After the congress building, we decided the queues for most of the other buildings nearby were too long and using my knee as a further excuse, we headed to Confiteria Torres, a restaurant often frequented by politicians and which has its own heritage that is rather unique. In Santiago there is a very popular sandwich called a Barros Lucca which is fairly simple and consists of meat and melted cheese on the typical Chilean bread called marequeta. This sandwich was invented in the 1920´s in this Confiteria when the then President of Chile, you guessed it Barros Lucca, would ask for the same sandwich every day for lunch and eventually it became his namesake. The restaurant continues to be famous for the fact that when a candidate wins a presidential election, they usually go there to celebrate. Piñera, the current president of Chile apparently asked if they could name a sandwich after him, but it seems that his popularity didn´t stretch that far…

After lunch whilst wandering slowly towards home, we encountered some interesting scenes with people dressed in traditional clothes from different times in Chile´s history, saw people enjoying a ride on an little old train and even saw “soldiers” (a.k.a very bored looking teenagers) dressed in the uniforms that the Chilean army used in various battles over the last two centuries. It was an interesting mix of old and modern and it was lovely to see the usually dead downtown area so busy on a Sunday.

A cute little train taking people from one site to another. I never quite figured out how to hitch a ride though...could have been useful with my knee!

Events like this always make me compare things to my own country and like I said at the start of this post, I think so often South Africans are rather apathetic about remembering and paying homage to our history and culture. I think there are probably many reasons for this apathy which I will not explore now, but I hope to take a more active appreciation in such events back home some day. Sad though how we always seem to appreciate other people, cultures and countries more than our own…

“People travel to faraway places to watch, in fascination, the kind of people they ignore at home.”                               -Dagobert D. Runes

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4 Responses to Celebrating cultural heritage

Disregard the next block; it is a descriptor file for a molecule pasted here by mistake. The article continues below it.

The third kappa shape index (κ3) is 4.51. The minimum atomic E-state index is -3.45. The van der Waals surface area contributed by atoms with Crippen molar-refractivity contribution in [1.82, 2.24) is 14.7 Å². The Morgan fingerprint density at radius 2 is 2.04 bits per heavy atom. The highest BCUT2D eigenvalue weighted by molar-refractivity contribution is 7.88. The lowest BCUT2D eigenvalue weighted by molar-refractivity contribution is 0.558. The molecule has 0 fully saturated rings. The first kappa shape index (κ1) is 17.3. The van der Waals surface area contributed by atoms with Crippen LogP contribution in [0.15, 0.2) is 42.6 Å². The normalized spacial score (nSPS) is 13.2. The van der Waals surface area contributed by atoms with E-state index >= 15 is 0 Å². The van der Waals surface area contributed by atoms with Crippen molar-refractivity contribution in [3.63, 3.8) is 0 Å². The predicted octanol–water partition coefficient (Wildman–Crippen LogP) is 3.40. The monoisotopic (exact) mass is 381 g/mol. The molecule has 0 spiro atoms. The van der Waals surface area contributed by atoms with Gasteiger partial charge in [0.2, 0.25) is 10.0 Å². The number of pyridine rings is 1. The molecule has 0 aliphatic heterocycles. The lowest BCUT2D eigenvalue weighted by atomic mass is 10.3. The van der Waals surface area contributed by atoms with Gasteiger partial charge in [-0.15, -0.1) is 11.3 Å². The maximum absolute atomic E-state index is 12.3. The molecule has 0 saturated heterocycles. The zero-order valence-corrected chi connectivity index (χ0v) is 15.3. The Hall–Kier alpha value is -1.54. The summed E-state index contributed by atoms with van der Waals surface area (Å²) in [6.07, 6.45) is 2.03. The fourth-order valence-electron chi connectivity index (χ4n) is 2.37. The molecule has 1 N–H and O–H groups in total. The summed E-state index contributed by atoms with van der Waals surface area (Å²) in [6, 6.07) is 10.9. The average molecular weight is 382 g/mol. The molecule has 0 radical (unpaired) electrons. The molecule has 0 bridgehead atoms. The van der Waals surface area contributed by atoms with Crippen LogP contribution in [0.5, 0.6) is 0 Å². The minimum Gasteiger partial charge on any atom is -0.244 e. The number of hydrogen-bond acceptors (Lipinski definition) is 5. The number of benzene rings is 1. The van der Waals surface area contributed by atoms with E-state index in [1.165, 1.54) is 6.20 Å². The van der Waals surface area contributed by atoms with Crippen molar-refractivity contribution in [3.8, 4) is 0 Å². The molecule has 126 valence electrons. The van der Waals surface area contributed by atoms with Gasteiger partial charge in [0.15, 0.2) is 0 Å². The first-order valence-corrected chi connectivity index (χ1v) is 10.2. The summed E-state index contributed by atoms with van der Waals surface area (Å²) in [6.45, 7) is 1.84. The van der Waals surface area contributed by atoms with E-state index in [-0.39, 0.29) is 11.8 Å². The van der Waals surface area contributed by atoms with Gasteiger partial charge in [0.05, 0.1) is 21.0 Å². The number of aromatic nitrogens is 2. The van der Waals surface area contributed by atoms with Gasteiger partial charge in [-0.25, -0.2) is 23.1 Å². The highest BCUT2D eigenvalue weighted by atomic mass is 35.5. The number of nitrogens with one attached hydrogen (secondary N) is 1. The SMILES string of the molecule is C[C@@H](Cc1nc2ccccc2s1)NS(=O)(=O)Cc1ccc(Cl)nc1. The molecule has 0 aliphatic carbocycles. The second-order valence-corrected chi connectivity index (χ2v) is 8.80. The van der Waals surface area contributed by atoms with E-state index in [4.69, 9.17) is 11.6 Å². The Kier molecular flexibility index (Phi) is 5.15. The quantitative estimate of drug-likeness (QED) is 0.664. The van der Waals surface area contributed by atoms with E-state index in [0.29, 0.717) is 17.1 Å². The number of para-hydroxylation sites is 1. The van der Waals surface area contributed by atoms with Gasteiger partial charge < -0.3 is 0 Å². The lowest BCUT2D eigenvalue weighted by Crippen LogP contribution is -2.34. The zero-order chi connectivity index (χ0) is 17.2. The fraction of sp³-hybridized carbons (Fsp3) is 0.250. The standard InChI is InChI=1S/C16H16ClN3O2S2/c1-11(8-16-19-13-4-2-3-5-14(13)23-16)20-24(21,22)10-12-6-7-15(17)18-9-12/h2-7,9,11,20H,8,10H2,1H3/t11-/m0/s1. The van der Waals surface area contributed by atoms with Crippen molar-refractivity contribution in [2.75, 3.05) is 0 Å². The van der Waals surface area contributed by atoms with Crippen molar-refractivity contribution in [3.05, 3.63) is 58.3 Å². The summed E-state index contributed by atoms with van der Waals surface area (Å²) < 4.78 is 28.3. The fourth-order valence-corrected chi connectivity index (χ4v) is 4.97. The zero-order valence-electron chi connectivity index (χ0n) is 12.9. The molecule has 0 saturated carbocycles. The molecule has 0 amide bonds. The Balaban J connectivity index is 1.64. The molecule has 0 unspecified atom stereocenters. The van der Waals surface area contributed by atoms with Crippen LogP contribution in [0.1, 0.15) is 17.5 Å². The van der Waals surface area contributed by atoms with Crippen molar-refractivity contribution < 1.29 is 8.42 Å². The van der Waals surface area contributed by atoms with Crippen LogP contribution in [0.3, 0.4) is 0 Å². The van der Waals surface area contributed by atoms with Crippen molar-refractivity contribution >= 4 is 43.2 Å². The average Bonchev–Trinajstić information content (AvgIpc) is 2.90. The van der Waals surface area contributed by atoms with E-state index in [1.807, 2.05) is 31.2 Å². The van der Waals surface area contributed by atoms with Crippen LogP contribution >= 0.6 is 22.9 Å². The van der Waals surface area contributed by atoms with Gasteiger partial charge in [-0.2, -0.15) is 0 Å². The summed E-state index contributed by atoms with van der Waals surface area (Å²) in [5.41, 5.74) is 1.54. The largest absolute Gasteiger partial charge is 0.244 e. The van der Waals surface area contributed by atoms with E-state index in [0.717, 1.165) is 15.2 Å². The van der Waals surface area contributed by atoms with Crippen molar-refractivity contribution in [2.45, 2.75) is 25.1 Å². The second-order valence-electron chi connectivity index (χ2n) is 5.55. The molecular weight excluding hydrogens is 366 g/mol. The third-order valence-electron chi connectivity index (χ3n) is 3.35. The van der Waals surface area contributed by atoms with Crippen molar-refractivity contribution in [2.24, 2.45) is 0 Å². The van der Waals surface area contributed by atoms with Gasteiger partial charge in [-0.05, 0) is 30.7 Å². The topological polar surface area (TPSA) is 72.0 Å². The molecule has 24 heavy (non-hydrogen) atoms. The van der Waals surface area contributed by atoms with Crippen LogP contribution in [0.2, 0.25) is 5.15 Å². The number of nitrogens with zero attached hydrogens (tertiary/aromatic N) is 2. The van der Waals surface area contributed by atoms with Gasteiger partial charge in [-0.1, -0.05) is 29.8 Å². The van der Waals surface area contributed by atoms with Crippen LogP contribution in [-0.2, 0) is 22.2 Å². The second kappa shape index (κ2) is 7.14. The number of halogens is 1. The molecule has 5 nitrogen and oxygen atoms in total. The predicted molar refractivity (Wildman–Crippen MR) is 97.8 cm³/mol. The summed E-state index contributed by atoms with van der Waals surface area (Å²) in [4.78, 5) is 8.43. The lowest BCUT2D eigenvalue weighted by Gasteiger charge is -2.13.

1. linda koch says:

    Hi Ingrid, firstly it was so wonderful to chat to you last night, This episode is so interesting, especially the queues. You are right in that I too think of “heritage day” here as a “day off”, it is sad to think I have been in SA for 36 years and have never been to a museum in JHB or indeed the Union Buildings in Pta. I did go to the Voortrekker Monument though, but that was many many moons ago. But since joining the Bird Club a few years ago, and the “MWIG” (Mid week interest group) I have been able to get to see places like Lillieslief Farm, Apartheid Muesem, Museum Africa – and they have all been such interesting places to visit. It is just a matter of showing some intersting and taking the time to see what is all around us. Also the excuse being that unless you have an overseas visitor you never really think of going to such places. Ok, My Love, enjoy your weekend.
    Much Love

    • ingridckoch says:

      Hi mom
      Yes, it was wonderful to speak to you for so long yesterday. And I totally agree with everything you said here. We never take advantage of the things we have at home because we know they will always be there. It is a matter of attitude.
      Love you lots and miss you stacks

  2. Helen Duigan says:

    I guess we’re too divided still – different groups value different “heritages”. Look at Freedom Park and the Voortrekker Monument in Pretoria, facing each other from two hills, over a deep valley!

    • ingridckoch says:

      Hi Helen. That is exactly right, being the “rainbow nation” with so many different cultures makes it very difficult to unify around one common thing. Whilst Chile has got an indigenous cultural heritage, unfortunately it is rather unknown to most Chileans and the majority of people only identify themselves as Chilean, unlike home where you could be one of 11 different tribes. But this does make it much easier for Chile to celebrate one common history for everyone…